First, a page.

USDA-ARS scientists developed this low-cost yet effective system to detect active Shiga toxin. USDA-ARS photo by Reuven Rasooly.
This post is part of the Science Tuesday feature series on the USDA blog. Check back each week as we showcase stories and news from USDA’s rich science and research portfolio.
As the weather heats up this summer, many of us are firing up our grills and going on picnics. But one thing we all want to avoid is getting food poisoning from the food or beverages we consume.
Each year, an estimated 48 million Americans get sick, 128,000 are hospitalized and 3,000 die of foodborne diseases. An obstacle to extensive testing of foods for microbes, pathogens and toxins that cause food poisoning is equipment cost, according to an Agricultural Research Service (ARS) scientist. Read more »
We’re looking forward to celebrating National Farmers Market Week with markets across the nation, August 7-13! Market managers and organizers can download graphics and templates to create their own celebration materials.
What are you doing August 7 through 13? That’s National Farmers Market Week – a time to celebrate the farmers, ranchers and local food businesses, as well as the communities that support them. USDA Secretary Tom Vilsack has officially declared August 7 through August 13, 2016 as the 17th annual National Farmers Market Week, highlighting the key role that farmers markets play in bringing communities together around agriculture. And with more than 8,500 farmers markets around the country, there are lots of opportunities to celebrate!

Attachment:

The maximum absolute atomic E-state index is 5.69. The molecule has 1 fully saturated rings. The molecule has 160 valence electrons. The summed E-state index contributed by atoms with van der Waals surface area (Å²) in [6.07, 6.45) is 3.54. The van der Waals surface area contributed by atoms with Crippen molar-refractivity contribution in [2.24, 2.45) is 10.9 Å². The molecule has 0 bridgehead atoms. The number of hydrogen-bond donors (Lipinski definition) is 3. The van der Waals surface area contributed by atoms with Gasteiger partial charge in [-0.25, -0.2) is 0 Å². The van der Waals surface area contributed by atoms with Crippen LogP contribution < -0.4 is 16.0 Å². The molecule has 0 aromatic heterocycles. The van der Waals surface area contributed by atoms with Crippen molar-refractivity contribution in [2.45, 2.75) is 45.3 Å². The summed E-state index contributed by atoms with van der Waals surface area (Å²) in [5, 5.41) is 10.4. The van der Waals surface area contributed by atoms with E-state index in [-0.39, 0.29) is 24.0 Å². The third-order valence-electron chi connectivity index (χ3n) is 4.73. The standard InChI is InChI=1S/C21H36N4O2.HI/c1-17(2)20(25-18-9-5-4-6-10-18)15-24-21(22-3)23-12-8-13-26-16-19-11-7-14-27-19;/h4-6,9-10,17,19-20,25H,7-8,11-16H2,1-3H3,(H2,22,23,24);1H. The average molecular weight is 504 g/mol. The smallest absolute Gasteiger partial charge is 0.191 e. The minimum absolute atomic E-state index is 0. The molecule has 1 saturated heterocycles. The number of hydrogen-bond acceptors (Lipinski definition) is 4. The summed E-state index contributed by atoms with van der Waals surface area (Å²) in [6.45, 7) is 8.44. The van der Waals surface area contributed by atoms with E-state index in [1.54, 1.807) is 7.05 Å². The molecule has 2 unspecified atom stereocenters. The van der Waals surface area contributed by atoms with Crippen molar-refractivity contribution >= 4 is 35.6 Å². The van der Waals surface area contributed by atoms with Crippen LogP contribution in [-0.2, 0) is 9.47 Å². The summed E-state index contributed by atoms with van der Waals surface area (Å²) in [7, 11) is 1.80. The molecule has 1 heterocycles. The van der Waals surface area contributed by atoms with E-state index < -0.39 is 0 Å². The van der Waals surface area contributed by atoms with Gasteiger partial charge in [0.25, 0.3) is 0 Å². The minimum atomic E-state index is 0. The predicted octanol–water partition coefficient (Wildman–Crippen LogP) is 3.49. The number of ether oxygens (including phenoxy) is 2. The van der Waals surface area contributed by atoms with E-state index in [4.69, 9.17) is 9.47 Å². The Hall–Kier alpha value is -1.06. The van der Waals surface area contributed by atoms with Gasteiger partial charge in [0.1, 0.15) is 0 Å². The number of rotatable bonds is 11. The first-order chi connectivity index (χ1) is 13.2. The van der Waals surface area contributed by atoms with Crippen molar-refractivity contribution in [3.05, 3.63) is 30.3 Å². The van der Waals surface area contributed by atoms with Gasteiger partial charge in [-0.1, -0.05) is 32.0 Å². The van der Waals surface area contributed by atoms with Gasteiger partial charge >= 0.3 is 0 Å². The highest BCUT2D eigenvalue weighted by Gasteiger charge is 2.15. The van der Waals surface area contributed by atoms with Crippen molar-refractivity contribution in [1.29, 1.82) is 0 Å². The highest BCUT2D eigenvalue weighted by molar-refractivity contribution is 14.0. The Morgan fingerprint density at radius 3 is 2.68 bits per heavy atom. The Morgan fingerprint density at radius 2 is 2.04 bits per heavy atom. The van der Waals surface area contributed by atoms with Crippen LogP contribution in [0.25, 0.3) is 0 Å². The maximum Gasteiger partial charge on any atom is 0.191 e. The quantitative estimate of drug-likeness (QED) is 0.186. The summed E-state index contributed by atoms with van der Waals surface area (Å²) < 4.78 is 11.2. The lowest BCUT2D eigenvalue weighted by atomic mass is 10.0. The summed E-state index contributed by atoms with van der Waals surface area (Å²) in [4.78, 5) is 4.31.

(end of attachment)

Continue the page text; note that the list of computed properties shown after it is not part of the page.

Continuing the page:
I will be celebrating that week by visiting markets across the nation, before wrapping up the week at the USDA’s Farmers Market in Washington, D.C., on Friday, August 12. You can celebrate at your local market too! The National Farmers Market Directory makes it convenient to find farmers markets in your area with weekday, weekend, and evening options. Read more »
A gypsy moth caterpillar on a leaf in Massachusetts
While being outside in Massachusetts this June, I first noticed it. A lot of leaves were falling from the trees, only these were chewed leaf parts, not whole leaves.
Similar to the children’s book, The Very Hungry Caterpillar written by Eric Carle, some leaves didn’t just have chew marks but actual holes going straight through them. Unlike the children’s book, this damage isn’t being caused by a friendly caterpillar who turns into a butterfly. Instead it’s the result of ravenous gypsy moth caterpillars feeding…and feeding. It’s so bad that in some areas, on walkways and roadways, it looks like fall. Brown, dried up leaves are a contrast to summer’s lush greenery. Read more »
An example of the damage feral swine can have on water quality.
How does the old saying go? That’s right, “Happier than a pig in mud!” Feral swine are no exception to this old farmer’s anecdote. Because they lack sweat glands, wallowing in mud and water is an instinctual behavior necessary for them to maintain a healthy body temperature. Unfortunately this behavior has cascading impacts, not only to water quality in individual streams, ponds, and wetlands, but to entire watersheds and ecosystems.